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Understanding your service charges

We often receive queries from leaseholders, shared owners and freeholders about service charges. So below, we’ve answered some of these frequently asked questions ahead of you getting your service charge statement for the year 2019/20 in September:

What’s a service charge?

A service charge is a payment towards the cost of managing, maintaining, repairing or providing services to your home, that isn’t specifically for your individual house or flat. For example, if you live in a block of flats with a communal garden, the cost of maintaining that garden is covered by a service charge.

What do my service charges cover?

The specific services you pay for will be set out in your tenancy agreement or lease, but could include:

  • Cleaning communal areas
  • Gardening and grounds maintenance
  • Repairs to communal facilities such as door entry systems or lights
  • Utility supplies to communal areas
  • 3rd party Managing Agent’s costs

How are my service charges calculated?

A variable service charge is set on your account from 1 April (although there are a couple of blocks that are set from January each year), following an estimate made in February of the expected cost of delivering services over the next financial year (from 1 April 2020 to 31 March 2021). This is then broken down to monthly payments throughout the year.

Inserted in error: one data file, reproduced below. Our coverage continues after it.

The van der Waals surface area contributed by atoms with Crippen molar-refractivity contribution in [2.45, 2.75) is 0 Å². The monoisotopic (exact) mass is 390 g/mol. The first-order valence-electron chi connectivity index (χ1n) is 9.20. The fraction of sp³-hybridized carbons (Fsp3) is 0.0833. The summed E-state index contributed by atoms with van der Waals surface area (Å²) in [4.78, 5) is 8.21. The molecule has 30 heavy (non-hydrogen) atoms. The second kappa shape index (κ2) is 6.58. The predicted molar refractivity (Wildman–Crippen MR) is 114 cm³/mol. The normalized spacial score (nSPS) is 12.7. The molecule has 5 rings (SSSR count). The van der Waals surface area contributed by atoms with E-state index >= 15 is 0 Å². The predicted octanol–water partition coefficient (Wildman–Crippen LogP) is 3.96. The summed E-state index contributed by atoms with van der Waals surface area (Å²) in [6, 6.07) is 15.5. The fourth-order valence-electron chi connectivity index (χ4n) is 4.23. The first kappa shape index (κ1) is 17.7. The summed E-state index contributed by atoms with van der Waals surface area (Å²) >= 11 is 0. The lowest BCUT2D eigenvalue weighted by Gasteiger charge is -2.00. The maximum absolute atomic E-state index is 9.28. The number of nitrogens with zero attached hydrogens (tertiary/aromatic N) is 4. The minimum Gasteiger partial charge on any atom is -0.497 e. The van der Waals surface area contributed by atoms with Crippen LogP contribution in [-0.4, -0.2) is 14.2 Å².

At the end of the financial year, a comparison is made between the actual cost of delivering services and the estimated cost charged. Where the actual cost is higher than the estimate, there’s an additional charge to you. Where the actual cost is lower than the estimate, there’s credit to your service charge account. We’re currently reviewing the charges incurred for the 2019/20 financial year. You’ll receive your balancing statement in September, which will detail any shortfalls or refunds due.

Why have my new build service charges changed from what was quoted when I bought my property?

When we set an estimated service charge for our new builds, it’s based on average charges incurred on other homes or buildings. Estimates are usually set on previous years accounts, however for our new builds there won’t have been any accounts to use for the estimation. This means that it is common to see increases or decreases in areas within the service charges over the first couple of years. Until we have at least 2 years of accounts it’s very hard to provide accurate estimates. Once we have 2 years of accounts, we can set more accurate service charges based on actual charges that have been incurred in previous years.

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